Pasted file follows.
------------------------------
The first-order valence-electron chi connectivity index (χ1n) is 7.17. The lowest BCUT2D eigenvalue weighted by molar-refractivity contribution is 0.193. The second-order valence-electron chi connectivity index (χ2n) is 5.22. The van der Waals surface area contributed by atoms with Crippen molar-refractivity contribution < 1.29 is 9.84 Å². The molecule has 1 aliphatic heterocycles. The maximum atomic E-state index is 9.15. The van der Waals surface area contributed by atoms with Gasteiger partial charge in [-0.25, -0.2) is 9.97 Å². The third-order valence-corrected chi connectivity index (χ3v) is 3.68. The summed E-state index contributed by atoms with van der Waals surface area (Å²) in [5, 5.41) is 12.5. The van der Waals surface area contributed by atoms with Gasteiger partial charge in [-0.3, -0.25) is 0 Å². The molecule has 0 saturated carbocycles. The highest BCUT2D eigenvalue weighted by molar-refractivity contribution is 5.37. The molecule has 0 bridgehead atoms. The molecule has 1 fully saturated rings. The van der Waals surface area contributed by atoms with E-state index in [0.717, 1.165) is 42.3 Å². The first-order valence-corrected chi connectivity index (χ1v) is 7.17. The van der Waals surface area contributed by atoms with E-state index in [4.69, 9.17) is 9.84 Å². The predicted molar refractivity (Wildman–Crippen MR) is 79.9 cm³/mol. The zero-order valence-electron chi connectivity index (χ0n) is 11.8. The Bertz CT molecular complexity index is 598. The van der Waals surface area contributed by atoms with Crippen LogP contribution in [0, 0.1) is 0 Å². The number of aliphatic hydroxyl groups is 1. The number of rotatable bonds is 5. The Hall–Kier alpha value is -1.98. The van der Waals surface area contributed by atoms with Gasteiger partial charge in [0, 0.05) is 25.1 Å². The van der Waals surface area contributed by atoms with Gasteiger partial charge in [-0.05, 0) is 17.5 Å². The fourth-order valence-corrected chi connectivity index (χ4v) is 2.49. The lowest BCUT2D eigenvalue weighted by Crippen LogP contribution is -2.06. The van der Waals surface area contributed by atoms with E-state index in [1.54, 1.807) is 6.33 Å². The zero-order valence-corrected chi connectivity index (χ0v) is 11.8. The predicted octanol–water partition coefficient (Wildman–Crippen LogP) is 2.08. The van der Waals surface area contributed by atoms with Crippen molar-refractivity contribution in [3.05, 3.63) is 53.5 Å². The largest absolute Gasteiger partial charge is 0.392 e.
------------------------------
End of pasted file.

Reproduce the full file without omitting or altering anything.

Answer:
The first-order valence-electron chi connectivity index (χ1n) is 7.17. The lowest BCUT2D eigenvalue weighted by molar-refractivity contribution is 0.193. The second-order valence-electron chi connectivity index (χ2n) is 5.22. The van der Waals surface area contributed by atoms with Crippen molar-refractivity contribution < 1.29 is 9.84 Å². The molecule has 1 aliphatic heterocycles. The maximum atomic E-state index is 9.15. The van der Waals surface area contributed by atoms with Gasteiger partial charge in [-0.25, -0.2) is 9.97 Å². The third-order valence-corrected chi connectivity index (χ3v) is 3.68. The summed E-state index contributed by atoms with van der Waals surface area (Å²) in [5, 5.41) is 12.5. The van der Waals surface area contributed by atoms with Gasteiger partial charge in [-0.3, -0.25) is 0 Å². The molecule has 0 saturated carbocycles. The highest BCUT2D eigenvalue weighted by molar-refractivity contribution is 5.37. The molecule has 0 bridgehead atoms. The molecule has 1 fully saturated rings. The van der Waals surface area contributed by atoms with E-state index in [0.717, 1.165) is 42.3 Å². The first-order valence-corrected chi connectivity index (χ1v) is 7.17. The van der Waals surface area contributed by atoms with E-state index in [4.69, 9.17) is 9.84 Å². The predicted molar refractivity (Wildman–Crippen MR) is 79.9 cm³/mol. The zero-order valence-electron chi connectivity index (χ0n) is 11.8. The Bertz CT molecular complexity index is 598. The van der Waals surface area contributed by atoms with Crippen LogP contribution in [0, 0.1) is 0 Å². The number of aliphatic hydroxyl groups is 1. The number of rotatable bonds is 5. The Hall–Kier alpha value is -1.98. The van der Waals surface area contributed by atoms with Gasteiger partial charge in [0, 0.05) is 25.1 Å². The van der Waals surface area contributed by atoms with Gasteiger partial charge in [-0.05, 0) is 17.5 Å². The fourth-order valence-corrected chi connectivity index (χ4v) is 2.49. The lowest BCUT2D eigenvalue weighted by Crippen LogP contribution is -2.06. The van der Waals surface area contributed by atoms with E-state index in [1.54, 1.807) is 6.33 Å². The zero-order valence-corrected chi connectivity index (χ0v) is 11.8. The predicted octanol–water partition coefficient (Wildman–Crippen LogP) is 2.08. The van der Waals surface area contributed by atoms with Crippen molar-refractivity contribution in [3.05, 3.63) is 53.5 Å². The largest absolute Gasteiger partial charge is 0.392 e.